Oct 1, 2008

La citta dolente

A point of light has emerged from the US Treasury as to how they decided on the figure of $700 billion for the bailout plan. This was not decided on any "data points," apparently, that is, no one sat down and figured out what might be a reasonable price to pay for all that toxic mortgage backed debt. Instead, they simply said "Think of a really big number,” which $700 billion certainly is, roughly equal to spending a million dollars every day from the birth of Christ until now, ($732 billion.)

America's internal and external debt exceeds $60 trillion, over 400% of the country's annual GDP of a bit over $14 trillion.

At last count the amount borrowed by the US government between 2000 and 2008 at $1.35 trillion is greater that the amount borrowed by the US government between 1776 and 2000 at $1.25 trillion.

According to figures released in the quarterly review of the Bank for International Settlements (pp A103) in September the total notional amount of outstanding derivatives in all categories rose 15% to a mindboggling $596 TRILLION as of December 2007.

Arithmetic is as unforgiving as the desert or the ice sheet. Plato was right. Check Jack London’s story “To light a fire.”

The cockles of the heart warm to the Pathans, with air strikes called down on their wedding parties by red haired twerps, even of lofty parentage. Why exactly we’re there for some guy who left with no forwarding address is a question too obvious to have loomed yet, but at least the Pakistanis are firing back. The Hindu Kush is about the last place on earth I’d choose to fight in and the Pathans the very last people I’d want to be fighting. Read your Kipling. The Pathans haven’t changed; they’ve just acquired a lot more to take revenge for.

Republicans calling the Three Stooges bailout plan “a historic swindle of the taxpayer” leaves me without a lot to add. I’d always point to the US reneging on its promise to remove the North Koreans from the Sponsors of Terrorism list, resulting in the NK’s rebuilding the nuclear plant they’d demolished, as the true root of the problem, destroying what was a lonely looking but genuine triumph of diplomacy. Bad faith is not a foundation for anything except extreme caution, and perhaps sterner measures, in dealing with serial scam artists. The financial mess is the same translated into money.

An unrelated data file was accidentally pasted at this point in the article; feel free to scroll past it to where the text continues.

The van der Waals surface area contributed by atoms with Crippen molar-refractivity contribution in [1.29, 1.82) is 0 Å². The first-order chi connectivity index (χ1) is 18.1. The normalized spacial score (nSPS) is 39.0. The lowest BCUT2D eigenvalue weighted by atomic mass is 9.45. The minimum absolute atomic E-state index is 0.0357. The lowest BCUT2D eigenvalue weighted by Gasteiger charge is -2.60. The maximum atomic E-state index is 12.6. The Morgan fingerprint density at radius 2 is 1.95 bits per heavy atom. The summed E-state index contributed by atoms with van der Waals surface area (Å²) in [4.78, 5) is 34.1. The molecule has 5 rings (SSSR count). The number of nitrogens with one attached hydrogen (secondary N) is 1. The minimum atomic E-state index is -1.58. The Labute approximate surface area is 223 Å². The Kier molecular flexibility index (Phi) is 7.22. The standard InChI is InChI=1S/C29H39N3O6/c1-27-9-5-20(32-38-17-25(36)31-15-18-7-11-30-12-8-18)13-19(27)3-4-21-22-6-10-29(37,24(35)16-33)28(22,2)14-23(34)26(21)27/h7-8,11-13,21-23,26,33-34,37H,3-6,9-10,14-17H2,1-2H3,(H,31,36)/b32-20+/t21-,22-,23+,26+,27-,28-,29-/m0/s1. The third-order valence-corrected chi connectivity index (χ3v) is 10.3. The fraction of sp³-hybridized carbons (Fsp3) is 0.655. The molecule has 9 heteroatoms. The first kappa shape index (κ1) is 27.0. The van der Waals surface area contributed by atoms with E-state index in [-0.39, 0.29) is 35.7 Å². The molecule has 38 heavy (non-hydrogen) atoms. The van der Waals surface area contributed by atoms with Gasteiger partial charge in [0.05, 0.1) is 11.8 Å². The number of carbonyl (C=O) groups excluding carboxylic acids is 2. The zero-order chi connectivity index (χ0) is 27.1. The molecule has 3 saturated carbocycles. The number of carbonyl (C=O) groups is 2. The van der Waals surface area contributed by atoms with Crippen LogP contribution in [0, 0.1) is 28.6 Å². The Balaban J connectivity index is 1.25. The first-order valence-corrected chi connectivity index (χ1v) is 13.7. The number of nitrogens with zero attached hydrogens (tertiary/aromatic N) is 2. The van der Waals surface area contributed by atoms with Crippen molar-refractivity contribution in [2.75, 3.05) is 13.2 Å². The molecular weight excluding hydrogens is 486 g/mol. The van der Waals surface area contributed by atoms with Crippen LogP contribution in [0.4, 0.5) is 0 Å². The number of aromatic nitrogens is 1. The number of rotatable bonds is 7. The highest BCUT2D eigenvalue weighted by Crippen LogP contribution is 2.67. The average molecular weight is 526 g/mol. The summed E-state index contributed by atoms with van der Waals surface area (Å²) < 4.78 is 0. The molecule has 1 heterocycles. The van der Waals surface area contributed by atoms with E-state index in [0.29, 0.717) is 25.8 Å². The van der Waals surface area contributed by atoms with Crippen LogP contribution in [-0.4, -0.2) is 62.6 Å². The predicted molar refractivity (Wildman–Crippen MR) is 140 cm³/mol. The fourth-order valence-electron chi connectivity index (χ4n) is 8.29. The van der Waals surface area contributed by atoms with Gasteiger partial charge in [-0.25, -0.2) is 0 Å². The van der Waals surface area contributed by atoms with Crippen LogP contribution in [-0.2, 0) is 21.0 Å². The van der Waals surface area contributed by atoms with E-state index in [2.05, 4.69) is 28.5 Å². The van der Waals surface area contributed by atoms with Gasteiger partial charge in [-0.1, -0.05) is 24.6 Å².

I’m always fascinated by the fact that you can buy a Klashnikov and ammo for about $10 almost anywhere in Africa, but you can’t get a decent meal for ten times that amount within a day’s travel. Is that our future I’m looking at?

Meanwhile, China, which does nothing by halves, has taken off all of this week to celebrate Chinese national day, a period of rest and relaxation after recent efforts. Stockmarkets are closed, and so no hints of future action can be gained from there. About a quarter of humanity is celebrating Eid Ul-Fitri, the feast at the end of Ramadan. Eid mubarak. Happy Feast.

Some elements of the bail out plan are quite sensible. AIG is an enormous insurance company with business all over the world, and working one’s way through all their divisions and selling them off to other insurance companies should produce a healthy dollop of capital. It is, of course, the equivalent of selling the family silver but the Brits have been doing that for years. The BBC even has a long running program where you can watch people auctioning off their treasures to buy a video camera.

On the other hand, the revelation by Mr. Nuri Al-Maliki, prime minister of Iraq, that in recent negotiations with the Americans on the end date for the completed withdrawal of all US forces from Iraq, the US pushed hard to move this end date backward, i.e., from 2010 to 2011, by a full year “because of domestic political considerations in the US,” marks a new honest low. Just how much “blood and treasure,” American and Iraqi, those domestic considerations in the US would consume over a full year is clearly not a priority consideration.

Ignore the Puritans reaching for your guilt buttons. The adulterous lovers drift on the winds of their passions in Limbo, the threshold of Hell, but are not involved in this.

“We are going” says Mr. Dante Alighieri, of Florence, Italy “down into the suffering city, among the lost people, who cry for the second death eternally.”

The “second death” does not come, of course. “After the first death there is no other.”

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